The trial of that Solidarity priest's killers is an effective illustration of the subtlety, as much as the brutality, of the Jaruzelski regime. Perhaps Americans were surprised by the trial, by the attention given to it by the Polish media, by the access granted to the foreign press, and by the convictions. But the proceedings were no mistake. The world was invited to see in them a government warning to Polish secret policemen, while the Poles were made to witness the exoneration of most of the higher a uthorities who issue the commands to suppress political activity by the church.
Everyone remembers the tears of the defendants in the dock. But never was there any official objection to the fierce Soviet criticisms of the Polish Reverend aired six weeks before his murder. Jerzy Urban, too, had railed against the priest's ``black masses,'' but remains the cocky spokesman for the Polish government at foreign press conferences. Those who did the killing are in prison under conspicuously gentle circumstances. Meanwhile, a Solidarity supporter has been jailed for daring to read a Popiel uszko sermon aloud in public, and by one report the stone mason who made the priest's tomb was later kidnapped, beaten, and thrown from a moving truck.
Yet every new arrest seems to be taken as a summons to resistance by other formerly silent Poles. A friend returning from Poland gives me reason to believe that beyond the plans for boycotting the Oct. 13 elections there are hopes of additional forms of peaceful opposition during the week of Nov. 3-10, before the Reagan-Gorbachev Geneva summit. The message these Poles intend for President Reagan is this: For five years the government has suppressed free trade unions, and for 10 it has dishonored the Hel sinki Accords. It has done so largely because the police and military powers of the Soviet Union make it necessary. Please remember this as you go to Geneva to deal with Mr. Gorbachev.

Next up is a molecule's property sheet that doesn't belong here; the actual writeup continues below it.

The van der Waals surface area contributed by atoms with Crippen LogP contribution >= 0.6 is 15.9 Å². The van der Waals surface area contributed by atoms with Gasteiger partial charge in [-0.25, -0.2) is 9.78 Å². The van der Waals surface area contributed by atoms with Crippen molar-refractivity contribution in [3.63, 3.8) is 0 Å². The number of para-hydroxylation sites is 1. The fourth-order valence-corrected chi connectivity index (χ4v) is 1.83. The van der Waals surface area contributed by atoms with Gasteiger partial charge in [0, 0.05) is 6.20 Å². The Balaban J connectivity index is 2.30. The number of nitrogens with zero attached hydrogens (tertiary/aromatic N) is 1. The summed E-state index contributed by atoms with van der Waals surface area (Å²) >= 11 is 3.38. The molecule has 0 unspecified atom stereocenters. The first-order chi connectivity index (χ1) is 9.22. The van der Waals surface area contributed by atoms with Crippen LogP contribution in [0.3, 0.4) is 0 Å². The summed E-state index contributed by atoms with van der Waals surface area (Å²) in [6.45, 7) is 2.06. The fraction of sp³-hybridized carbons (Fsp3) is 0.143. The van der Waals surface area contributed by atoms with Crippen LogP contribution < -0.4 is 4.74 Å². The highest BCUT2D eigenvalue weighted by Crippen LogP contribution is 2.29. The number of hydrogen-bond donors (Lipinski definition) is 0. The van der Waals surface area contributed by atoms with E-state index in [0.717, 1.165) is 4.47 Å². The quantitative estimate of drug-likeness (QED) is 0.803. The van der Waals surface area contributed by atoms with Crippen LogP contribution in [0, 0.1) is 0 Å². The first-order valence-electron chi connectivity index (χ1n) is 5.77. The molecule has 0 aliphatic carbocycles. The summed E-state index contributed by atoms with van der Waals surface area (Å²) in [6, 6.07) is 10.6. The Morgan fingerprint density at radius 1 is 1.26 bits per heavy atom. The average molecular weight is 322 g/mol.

To offer Polish voices for freedom some measure of American congressional support, today I am introducing -- and Gary Hart is presenting to the Senate -- a Concurrent Resolution which asks the President to take the Poles' message to heart, and to place their words forcefully before Gorbachev.
In the foreword to a new volume of his speeches, General Jaruzelski makes a plea to English readers. History, he writes, has not been kind to Poland: ``What Poland needs above all is peace.''
But to the general and his party, peace is the pacific silence of a hard-working labor force. Peace is a stillness in Warsaw's fenced-off Victory Square, where tens of thousands once cheered their Pope. Peace is what the authorities feel when Poles remember the promises of Helsinki and the accords of Gdansk only as distant dreams. To the general, peace is what we know as order. While order is a civic virtue, it is also a characteristic of a prison. It is never, of itself, enough.
The elections and the summit are good opportunities to remind Jaruzelski, the ruler of Poland, and Gorbachev, the ruler of Jaruzelski, that peace is by nature inseparable from justice and liberty. They won't believe it, of course. But what we say is not for them. It's for the Poles.
Rep. Jim Courter (R) of New Jersey is a member of the House Armed Services Committee.